Public employee unions – an anvil chained to the Democratic Party
Summary: The Democratic Party has received one of the greatest boons possible in the madness of its major opponent. But they have a burden that offsets much of this advantage in their core supporters — attorneys and public employee unions. The former exract their benefits from society like leeches, disliked but low-profile. The size of the latter makes their cost difficult to conceal, and during the next decade or so they might become both resented and envied for their good pay, great benefits and superior job security.
The rebellion in Wisconsin against the public employee labor unions might be the first successful strike against their power. More might arise as the bills come due for generations of government employees, and the public finds that the promised pension and medical payments — far greater than those given most workers in the private sector — have not been adequately funded, and that additional large annual contributions must be made for another two generations — on top of the funding for future benefits of current public sector workers.
These wonderful compensation packages — especially in the core blue states — were granted by elected officials of the Democratic Party in the years since WWII. Which would have been fine if our local and State governments had fully funded the retirement packages, each year paying both their wages and the present value of their future retirement benefits. That would have cost much more, and revealed to the public the true lavishness of these employment contracts.
These wonderful deals were, of course, negotiated as a quid pro quo for the unions’ political support. It was a happy partnership during the decades since WWII, as the future obligations accumulated. Now that era has ended, forcing an ugly choice. The unions will devote their political power to preserving their benefits at all cost. But what will the Democratic Party do?
The battle will take place over two issues.
(a) What to do with current public sector employees: their wages, current benefits, job security (ie, civil service protections), and retirement benefits? As the costs of paying retirees increases, treatment of current employees will inevitably be questioned by the public. These contracts will get renegotiated.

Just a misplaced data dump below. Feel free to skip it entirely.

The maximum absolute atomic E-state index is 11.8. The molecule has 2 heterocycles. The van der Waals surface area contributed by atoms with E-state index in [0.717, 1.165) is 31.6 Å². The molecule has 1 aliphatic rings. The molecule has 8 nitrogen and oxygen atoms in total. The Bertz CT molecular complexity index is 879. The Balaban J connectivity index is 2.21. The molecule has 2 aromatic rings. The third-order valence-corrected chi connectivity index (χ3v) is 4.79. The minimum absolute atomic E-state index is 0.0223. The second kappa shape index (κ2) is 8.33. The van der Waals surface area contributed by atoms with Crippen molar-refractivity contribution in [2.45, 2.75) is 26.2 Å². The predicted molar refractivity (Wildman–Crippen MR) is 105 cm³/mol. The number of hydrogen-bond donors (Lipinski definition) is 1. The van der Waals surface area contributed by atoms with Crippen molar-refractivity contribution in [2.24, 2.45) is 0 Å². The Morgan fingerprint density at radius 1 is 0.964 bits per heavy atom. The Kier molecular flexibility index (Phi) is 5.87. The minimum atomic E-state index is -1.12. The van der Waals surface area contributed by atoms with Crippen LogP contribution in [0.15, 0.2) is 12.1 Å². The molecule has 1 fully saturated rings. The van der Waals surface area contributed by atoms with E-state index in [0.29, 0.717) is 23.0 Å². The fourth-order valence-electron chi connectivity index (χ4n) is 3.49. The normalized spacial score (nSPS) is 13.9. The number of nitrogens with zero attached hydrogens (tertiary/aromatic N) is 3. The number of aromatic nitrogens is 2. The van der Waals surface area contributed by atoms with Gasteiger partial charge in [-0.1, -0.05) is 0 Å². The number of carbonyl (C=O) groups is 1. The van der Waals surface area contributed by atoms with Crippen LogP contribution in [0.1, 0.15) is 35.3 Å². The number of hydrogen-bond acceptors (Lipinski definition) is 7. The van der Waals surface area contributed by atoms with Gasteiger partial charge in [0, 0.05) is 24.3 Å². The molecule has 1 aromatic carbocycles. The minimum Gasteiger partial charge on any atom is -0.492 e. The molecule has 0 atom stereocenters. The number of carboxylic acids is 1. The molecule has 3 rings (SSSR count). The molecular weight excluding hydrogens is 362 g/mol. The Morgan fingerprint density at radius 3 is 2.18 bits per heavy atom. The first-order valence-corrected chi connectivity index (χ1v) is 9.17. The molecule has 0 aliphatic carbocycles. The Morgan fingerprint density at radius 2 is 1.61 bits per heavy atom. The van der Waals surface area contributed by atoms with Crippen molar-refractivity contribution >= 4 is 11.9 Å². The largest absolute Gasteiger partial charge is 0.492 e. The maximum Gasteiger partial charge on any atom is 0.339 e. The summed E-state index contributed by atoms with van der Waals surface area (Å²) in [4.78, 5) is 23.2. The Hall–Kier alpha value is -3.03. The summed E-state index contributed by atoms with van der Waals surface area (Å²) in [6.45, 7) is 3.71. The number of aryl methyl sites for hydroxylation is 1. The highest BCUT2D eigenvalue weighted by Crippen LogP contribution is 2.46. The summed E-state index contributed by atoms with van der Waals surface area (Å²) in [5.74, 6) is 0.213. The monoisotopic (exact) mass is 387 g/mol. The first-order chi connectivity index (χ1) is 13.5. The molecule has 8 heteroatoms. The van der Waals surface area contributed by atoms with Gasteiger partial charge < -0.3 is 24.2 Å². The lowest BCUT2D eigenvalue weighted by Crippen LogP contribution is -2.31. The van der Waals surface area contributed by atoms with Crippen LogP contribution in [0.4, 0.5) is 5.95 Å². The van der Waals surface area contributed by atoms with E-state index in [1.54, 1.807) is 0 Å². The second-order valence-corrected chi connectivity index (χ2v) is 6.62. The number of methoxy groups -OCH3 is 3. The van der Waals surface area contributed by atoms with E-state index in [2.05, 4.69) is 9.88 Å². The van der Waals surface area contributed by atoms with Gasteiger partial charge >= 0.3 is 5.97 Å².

(b) What about the cash needed in the coming decades to pay retirees? As described in April 2010, many local and State pension plans will become problems during the next decade. And more going red each year. Funding levels have dropped as a result of the poor stock market returns during the great recession and the low bond yields since 2007.
Pension benefits cannot be avoided easily, being compensation for past employment. Courts do not like renegs on past deals, just because we no longer want to pay. States are sovereign, so depending on their Constitutions some can default on their contracts. For local governments the only way out is bankruptcy under Chapter 9 (see Wikipedia). This would create one of the great political battles of our time, as judges decide how to cut the obligations of municipal government: to creditors and retired employees. Two great political powers. One red, one blue.
This battle will require the Democratic Party — leaders and voters — to make difficult choices. Defending the current and retired civil service employees might alienate other voters. Especially private sector workers not as well paid as their public counterparts, with much less job security, and far fewer benefits. The splits in the GOP coalition gets much attention, but this division might prove even more problematic for the Democrats than anything the GOP faces today.
We can only guess at how these conflicts in the Democratic Party and the nation will play out. Reducing the power of the public employee unions seems likely to push the Democrats even further to the right. This drift, kick-started by President Carter, has pushed the GOP to the right as the Democrats copy their policies (eg, massive military spending, crushing civil liberties, RomneyCare). What might our political system look like if this continues?
The only sure bet is on change. Each swing of the electoral scales produces confident forecasts of an enduring majority for the party on top. But these have proved ephemeral as the demographic, geographic, and economic patterns of America rapidly evolve. Since this looks likely to continue — or even accelerate — during the next few generations, both major parties must rethink what they stand for — and each candidate must decide who they want standing next to them.
Should we wish to re-engage ourselves in governing America, these political battles will provide opportunities to do so. If we continue to snooze, we’ll lose no matter who wins.
Looking at this from a different perspective
Crushing the public sector employee unions — a possible (even likely) result of public anger as the bills come due — will destroy one of the last remnants of unions in America, and one of the few remaining well-paid secure jobs for Americans. It’s important that we see this as another step in the destruction of the American middle class, and the creation of a New America — a plutocracy. We might become like China, where the top 10% own 90% of the nation’s wealth — and control not just the nation, but almost every organization of every type in the nation.
No easy choices lie ahead of us.
For More Information
- About the coming crisis in public pensions, 8 January 2010
- American States on the brink of financial catastrophe, 5 April 210